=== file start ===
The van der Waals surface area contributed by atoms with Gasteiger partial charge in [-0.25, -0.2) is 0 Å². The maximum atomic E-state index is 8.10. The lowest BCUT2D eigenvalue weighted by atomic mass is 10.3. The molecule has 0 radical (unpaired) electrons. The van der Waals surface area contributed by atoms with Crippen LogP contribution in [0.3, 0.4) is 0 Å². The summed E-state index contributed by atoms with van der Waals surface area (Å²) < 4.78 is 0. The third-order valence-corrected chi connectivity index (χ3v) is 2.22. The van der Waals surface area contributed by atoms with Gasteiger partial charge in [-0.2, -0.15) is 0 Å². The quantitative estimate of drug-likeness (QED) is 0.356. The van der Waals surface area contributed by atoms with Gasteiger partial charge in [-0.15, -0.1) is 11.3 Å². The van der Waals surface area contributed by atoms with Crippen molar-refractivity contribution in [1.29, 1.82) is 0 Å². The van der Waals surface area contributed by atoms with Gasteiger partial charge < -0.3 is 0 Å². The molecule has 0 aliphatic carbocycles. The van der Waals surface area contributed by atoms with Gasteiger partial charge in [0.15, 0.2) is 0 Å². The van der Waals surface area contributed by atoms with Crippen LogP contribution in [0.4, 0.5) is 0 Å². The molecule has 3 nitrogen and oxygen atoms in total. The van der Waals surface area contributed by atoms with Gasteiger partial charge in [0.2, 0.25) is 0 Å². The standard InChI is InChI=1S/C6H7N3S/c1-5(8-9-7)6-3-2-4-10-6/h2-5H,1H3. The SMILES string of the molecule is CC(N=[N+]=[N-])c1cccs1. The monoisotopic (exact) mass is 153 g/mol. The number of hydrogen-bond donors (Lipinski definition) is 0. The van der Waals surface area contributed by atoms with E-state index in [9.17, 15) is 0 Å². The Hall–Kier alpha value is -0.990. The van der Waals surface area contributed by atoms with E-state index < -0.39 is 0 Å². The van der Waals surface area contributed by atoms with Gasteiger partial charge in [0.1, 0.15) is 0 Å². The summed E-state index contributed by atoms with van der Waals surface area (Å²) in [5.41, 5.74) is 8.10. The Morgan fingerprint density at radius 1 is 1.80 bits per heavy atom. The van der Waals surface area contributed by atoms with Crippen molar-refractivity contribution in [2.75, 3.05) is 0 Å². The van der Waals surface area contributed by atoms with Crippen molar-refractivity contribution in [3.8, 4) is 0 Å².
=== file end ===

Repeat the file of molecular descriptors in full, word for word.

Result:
The van der Waals surface area contributed by atoms with Gasteiger partial charge in [-0.25, -0.2) is 0 Å². The maximum atomic E-state index is 8.10. The lowest BCUT2D eigenvalue weighted by atomic mass is 10.3. The molecule has 0 radical (unpaired) electrons. The van der Waals surface area contributed by atoms with Crippen LogP contribution in [0.3, 0.4) is 0 Å². The summed E-state index contributed by atoms with van der Waals surface area (Å²) < 4.78 is 0. The third-order valence-corrected chi connectivity index (χ3v) is 2.22. The van der Waals surface area contributed by atoms with Gasteiger partial charge in [-0.2, -0.15) is 0 Å². The quantitative estimate of drug-likeness (QED) is 0.356. The van der Waals surface area contributed by atoms with Gasteiger partial charge in [-0.15, -0.1) is 11.3 Å². The van der Waals surface area contributed by atoms with Crippen molar-refractivity contribution in [1.29, 1.82) is 0 Å². The van der Waals surface area contributed by atoms with Gasteiger partial charge < -0.3 is 0 Å². The molecule has 0 aliphatic carbocycles. The van der Waals surface area contributed by atoms with Gasteiger partial charge in [0.15, 0.2) is 0 Å². The van der Waals surface area contributed by atoms with Crippen LogP contribution in [0.4, 0.5) is 0 Å². The molecule has 3 nitrogen and oxygen atoms in total. The van der Waals surface area contributed by atoms with Gasteiger partial charge in [0.2, 0.25) is 0 Å². The standard InChI is InChI=1S/C6H7N3S/c1-5(8-9-7)6-3-2-4-10-6/h2-5H,1H3. The SMILES string of the molecule is CC(N=[N+]=[N-])c1cccs1. The monoisotopic (exact) mass is 153 g/mol. The number of hydrogen-bond donors (Lipinski definition) is 0. The van der Waals surface area contributed by atoms with E-state index in [9.17, 15) is 0 Å². The Hall–Kier alpha value is -0.990. The van der Waals surface area contributed by atoms with E-state index < -0.39 is 0 Å². The van der Waals surface area contributed by atoms with Gasteiger partial charge in [0.1, 0.15) is 0 Å². The summed E-state index contributed by atoms with van der Waals surface area (Å²) in [5.41, 5.74) is 8.10. The Morgan fingerprint density at radius 1 is 1.80 bits per heavy atom. The van der Waals surface area contributed by atoms with Crippen molar-refractivity contribution in [2.75, 3.05) is 0 Å². The van der Waals surface area contributed by atoms with Crippen molar-refractivity contribution in [3.8, 4) is 0 Å².